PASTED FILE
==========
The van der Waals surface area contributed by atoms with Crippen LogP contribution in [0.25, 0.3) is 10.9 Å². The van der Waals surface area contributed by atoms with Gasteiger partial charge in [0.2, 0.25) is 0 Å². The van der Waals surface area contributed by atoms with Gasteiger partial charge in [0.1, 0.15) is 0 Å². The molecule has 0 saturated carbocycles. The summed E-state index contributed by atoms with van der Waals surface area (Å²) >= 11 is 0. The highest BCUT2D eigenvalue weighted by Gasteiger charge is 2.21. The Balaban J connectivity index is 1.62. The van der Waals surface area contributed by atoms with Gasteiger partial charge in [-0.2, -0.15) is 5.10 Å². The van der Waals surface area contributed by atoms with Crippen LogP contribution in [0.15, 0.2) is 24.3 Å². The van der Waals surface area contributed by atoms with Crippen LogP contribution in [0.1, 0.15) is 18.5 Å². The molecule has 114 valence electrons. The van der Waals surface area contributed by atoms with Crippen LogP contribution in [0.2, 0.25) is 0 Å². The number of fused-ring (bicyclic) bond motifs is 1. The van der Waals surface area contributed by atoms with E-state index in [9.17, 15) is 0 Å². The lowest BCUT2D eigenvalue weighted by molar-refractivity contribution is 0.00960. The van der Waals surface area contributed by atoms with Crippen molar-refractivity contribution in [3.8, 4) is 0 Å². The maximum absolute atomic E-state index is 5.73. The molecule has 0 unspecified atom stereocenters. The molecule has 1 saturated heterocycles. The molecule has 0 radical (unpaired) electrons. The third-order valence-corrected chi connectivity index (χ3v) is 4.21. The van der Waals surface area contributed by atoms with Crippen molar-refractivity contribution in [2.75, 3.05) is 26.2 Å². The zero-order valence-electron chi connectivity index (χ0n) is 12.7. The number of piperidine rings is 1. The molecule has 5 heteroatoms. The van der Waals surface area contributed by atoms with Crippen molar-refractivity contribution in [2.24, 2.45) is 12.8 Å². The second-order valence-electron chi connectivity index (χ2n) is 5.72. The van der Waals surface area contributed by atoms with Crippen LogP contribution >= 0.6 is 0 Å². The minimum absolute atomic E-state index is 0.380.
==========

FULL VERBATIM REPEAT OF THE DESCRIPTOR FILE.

The van der Waals surface area contributed by atoms with Crippen LogP contribution in [0.25, 0.3) is 10.9 Å². The van der Waals surface area contributed by atoms with Gasteiger partial charge in [0.2, 0.25) is 0 Å². The van der Waals surface area contributed by atoms with Gasteiger partial charge in [0.1, 0.15) is 0 Å². The molecule has 0 saturated carbocycles. The summed E-state index contributed by atoms with van der Waals surface area (Å²) >= 11 is 0. The highest BCUT2D eigenvalue weighted by Gasteiger charge is 2.21. The Balaban J connectivity index is 1.62. The van der Waals surface area contributed by atoms with Gasteiger partial charge in [-0.2, -0.15) is 5.10 Å². The van der Waals surface area contributed by atoms with Crippen LogP contribution in [0.15, 0.2) is 24.3 Å². The van der Waals surface area contributed by atoms with Crippen LogP contribution in [0.1, 0.15) is 18.5 Å². The molecule has 114 valence electrons. The van der Waals surface area contributed by atoms with Crippen LogP contribution in [0.2, 0.25) is 0 Å². The number of fused-ring (bicyclic) bond motifs is 1. The van der Waals surface area contributed by atoms with E-state index in [9.17, 15) is 0 Å². The lowest BCUT2D eigenvalue weighted by molar-refractivity contribution is 0.00960. The van der Waals surface area contributed by atoms with Crippen molar-refractivity contribution in [3.8, 4) is 0 Å². The maximum absolute atomic E-state index is 5.73. The molecule has 0 unspecified atom stereocenters. The molecule has 1 saturated heterocycles. The molecule has 0 radical (unpaired) electrons. The third-order valence-corrected chi connectivity index (χ3v) is 4.21. The van der Waals surface area contributed by atoms with Crippen molar-refractivity contribution in [2.75, 3.05) is 26.2 Å². The zero-order valence-electron chi connectivity index (χ0n) is 12.7. The number of piperidine rings is 1. The molecule has 5 heteroatoms. The van der Waals surface area contributed by atoms with Crippen molar-refractivity contribution in [2.24, 2.45) is 12.8 Å². The second-order valence-electron chi connectivity index (χ2n) is 5.72. The van der Waals surface area contributed by atoms with Crippen LogP contribution >= 0.6 is 0 Å². The minimum absolute atomic E-state index is 0.380.